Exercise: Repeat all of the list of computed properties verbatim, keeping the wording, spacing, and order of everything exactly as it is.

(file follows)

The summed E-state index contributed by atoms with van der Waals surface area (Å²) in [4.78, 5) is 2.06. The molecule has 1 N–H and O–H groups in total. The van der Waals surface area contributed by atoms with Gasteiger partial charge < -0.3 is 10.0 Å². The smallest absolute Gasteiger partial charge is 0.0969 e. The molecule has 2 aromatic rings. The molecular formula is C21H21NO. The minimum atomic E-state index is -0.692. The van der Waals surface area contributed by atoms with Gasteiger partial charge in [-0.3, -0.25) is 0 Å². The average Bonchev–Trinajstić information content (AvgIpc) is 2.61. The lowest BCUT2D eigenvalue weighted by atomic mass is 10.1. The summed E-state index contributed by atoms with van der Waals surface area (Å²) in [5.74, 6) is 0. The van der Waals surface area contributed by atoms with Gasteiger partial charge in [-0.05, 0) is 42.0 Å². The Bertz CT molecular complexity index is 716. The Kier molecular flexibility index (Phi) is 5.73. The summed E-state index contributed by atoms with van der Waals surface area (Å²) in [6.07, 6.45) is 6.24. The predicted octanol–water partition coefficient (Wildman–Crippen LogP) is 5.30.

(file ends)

The summed E-state index contributed by atoms with van der Waals surface area (Å²) in [4.78, 5) is 2.06. The molecule has 1 N–H and O–H groups in total. The van der Waals surface area contributed by atoms with Gasteiger partial charge < -0.3 is 10.0 Å². The smallest absolute Gasteiger partial charge is 0.0969 e. The molecule has 2 aromatic rings. The molecular formula is C21H21NO. The minimum atomic E-state index is -0.692. The van der Waals surface area contributed by atoms with Gasteiger partial charge in [-0.3, -0.25) is 0 Å². The average Bonchev–Trinajstić information content (AvgIpc) is 2.61. The lowest BCUT2D eigenvalue weighted by atomic mass is 10.1. The summed E-state index contributed by atoms with van der Waals surface area (Å²) in [5.74, 6) is 0. The van der Waals surface area contributed by atoms with Gasteiger partial charge in [-0.05, 0) is 42.0 Å². The Bertz CT molecular complexity index is 716. The Kier molecular flexibility index (Phi) is 5.73. The summed E-state index contributed by atoms with van der Waals surface area (Å²) in [6.07, 6.45) is 6.24. The predicted octanol–water partition coefficient (Wildman–Crippen LogP) is 5.30.